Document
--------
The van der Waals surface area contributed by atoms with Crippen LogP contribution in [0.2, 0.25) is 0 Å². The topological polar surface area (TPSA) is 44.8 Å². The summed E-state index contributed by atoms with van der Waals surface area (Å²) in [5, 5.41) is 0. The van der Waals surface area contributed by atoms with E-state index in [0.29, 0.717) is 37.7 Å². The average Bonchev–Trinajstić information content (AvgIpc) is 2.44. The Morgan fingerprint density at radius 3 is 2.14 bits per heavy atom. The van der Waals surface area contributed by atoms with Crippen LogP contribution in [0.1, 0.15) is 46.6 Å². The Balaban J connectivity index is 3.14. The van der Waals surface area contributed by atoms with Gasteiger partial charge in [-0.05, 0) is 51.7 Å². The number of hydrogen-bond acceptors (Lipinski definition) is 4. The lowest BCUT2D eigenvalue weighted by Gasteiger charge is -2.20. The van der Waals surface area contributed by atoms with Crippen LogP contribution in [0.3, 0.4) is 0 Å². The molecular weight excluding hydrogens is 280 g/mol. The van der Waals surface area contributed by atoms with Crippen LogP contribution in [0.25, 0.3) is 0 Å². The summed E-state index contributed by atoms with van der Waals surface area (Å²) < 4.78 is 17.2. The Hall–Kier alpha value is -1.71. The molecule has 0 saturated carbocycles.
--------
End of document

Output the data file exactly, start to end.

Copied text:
The van der Waals surface area contributed by atoms with Crippen LogP contribution in [0.2, 0.25) is 0 Å². The topological polar surface area (TPSA) is 44.8 Å². The summed E-state index contributed by atoms with van der Waals surface area (Å²) in [5, 5.41) is 0. The van der Waals surface area contributed by atoms with E-state index in [0.29, 0.717) is 37.7 Å². The average Bonchev–Trinajstić information content (AvgIpc) is 2.44. The Morgan fingerprint density at radius 3 is 2.14 bits per heavy atom. The van der Waals surface area contributed by atoms with Crippen LogP contribution in [0.1, 0.15) is 46.6 Å². The Balaban J connectivity index is 3.14. The van der Waals surface area contributed by atoms with Gasteiger partial charge in [-0.05, 0) is 51.7 Å². The number of hydrogen-bond acceptors (Lipinski definition) is 4. The lowest BCUT2D eigenvalue weighted by Gasteiger charge is -2.20. The van der Waals surface area contributed by atoms with Crippen LogP contribution in [0.3, 0.4) is 0 Å². The molecular weight excluding hydrogens is 280 g/mol. The van der Waals surface area contributed by atoms with Crippen LogP contribution in [0.25, 0.3) is 0 Å². The summed E-state index contributed by atoms with van der Waals surface area (Å²) < 4.78 is 17.2. The Hall–Kier alpha value is -1.71. The molecule has 0 saturated carbocycles.